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Cyprus

Local, international companies vie for Larnaca port redevelopment contract

Four international and local consortia and a Chinese state-owned company have submitted proposals for the redevelopment of Larnaca port and marina.

A decision on invitation to tender for the work will be made by the end of April, with a view to receiving proposals by autumn, according to the Ministry of Communications and Works. The privatisation of the port facilities is an obligation under the memorandum of understanding signed with international lenders in 2013.

The new Larnaca marina would be the largest in Cyprus, with capacity for as many as 1,000 boats – up from the current 350 – and a total area of 510,000 square metres, including the port, marina, and the undeveloped surrounding area.

US-UAE consortium IGY Marinas and Dubai Ports (DP) World submitted the first proposal. Florida-based IGY Marinas focuses on acquiring, managing and servicing luxury-yacht marinas and their surrounding real estate, while DP World, one of the winners of the competition for the commercialisation of Limassol port, has a portfolio of 77 operating marine and inland terminals supported by over 50 businesses in 40 countries across six continents

The second interested consortium is made up of four companies – UK-based international consultancy and construction group MACE, Cypriot MGE Mopany Ventures Ltd, Joint Venture VTS EMS and FRS, and Gibraltar-based Sea Alliance Ltd. Sea Alliance provides services world-wide for yacht owners, charter companies, marina owners and shipyards. It also manages the Karpaz Gate Marina in the north, the only marina in Cyprus to have a 5 Anchor rating.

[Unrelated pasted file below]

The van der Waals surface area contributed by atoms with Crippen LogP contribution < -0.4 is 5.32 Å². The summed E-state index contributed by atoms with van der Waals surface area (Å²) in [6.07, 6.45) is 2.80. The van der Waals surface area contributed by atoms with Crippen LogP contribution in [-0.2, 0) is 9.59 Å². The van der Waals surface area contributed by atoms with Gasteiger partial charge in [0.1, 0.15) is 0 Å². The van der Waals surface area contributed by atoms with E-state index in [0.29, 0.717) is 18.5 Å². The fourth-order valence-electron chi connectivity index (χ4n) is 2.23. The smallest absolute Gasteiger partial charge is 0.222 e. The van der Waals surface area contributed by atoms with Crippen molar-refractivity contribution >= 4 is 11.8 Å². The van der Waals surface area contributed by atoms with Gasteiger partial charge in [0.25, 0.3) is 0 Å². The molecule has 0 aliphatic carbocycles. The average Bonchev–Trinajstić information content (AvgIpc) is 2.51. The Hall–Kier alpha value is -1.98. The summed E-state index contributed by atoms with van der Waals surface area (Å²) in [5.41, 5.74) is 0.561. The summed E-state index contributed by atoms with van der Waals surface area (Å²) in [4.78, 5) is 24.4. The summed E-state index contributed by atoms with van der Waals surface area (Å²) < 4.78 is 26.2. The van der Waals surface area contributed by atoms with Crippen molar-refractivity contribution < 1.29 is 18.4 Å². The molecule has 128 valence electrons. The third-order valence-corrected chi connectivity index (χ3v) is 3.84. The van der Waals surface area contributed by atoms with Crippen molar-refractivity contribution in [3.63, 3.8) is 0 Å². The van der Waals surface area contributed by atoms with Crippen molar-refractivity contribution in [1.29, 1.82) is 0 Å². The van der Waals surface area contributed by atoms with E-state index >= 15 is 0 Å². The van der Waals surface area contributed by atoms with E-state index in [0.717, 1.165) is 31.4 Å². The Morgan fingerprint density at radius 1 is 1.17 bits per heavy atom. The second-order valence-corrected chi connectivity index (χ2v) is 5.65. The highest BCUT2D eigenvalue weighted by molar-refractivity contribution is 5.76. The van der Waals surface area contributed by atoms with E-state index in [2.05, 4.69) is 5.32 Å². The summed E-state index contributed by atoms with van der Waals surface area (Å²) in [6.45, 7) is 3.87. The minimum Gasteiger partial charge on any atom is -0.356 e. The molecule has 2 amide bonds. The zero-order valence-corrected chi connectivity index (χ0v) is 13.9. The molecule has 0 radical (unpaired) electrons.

China’s largest port construction and design company, state-owned China Communications Constructions Company (CCCC) Ltd, submitted the third proposal. The company is the world’s largest container crane manufacturer, and it also builds ports, terminals, roads, bridges, railways and tunnels.

Two Israeli companies, Ampa Ltd and Israel Shipyards Ltd, make up the consortium that submitted the fourth proposal. Israel Shipyards, a former state-owned corporation that was privatised in 1995, operates the only privately owned port in Israel and is one of the largest shipbuilding and repair facilities in the eastern Mediterranean. Ampa Ltd develops and manages shopping centres, office complexes and buildings through subsidiaries.

The fifth proposal came from Era Consortium, comprising Cyprus-based AVI Giant Corporation Ltd and affiliates. Avi Giant’s registered director is Antonis Vouros, whose company A Vouros Investments Ltd was part of the Zenon consortium that signed the 2012 agreement with the government for the same project that fell through in 2015 after the companies could not secure financial backing for the reportedly €700m project. Zenon consisted of the Paraskevaides Group, Iacovou Bros, Petrolina and Vouros.



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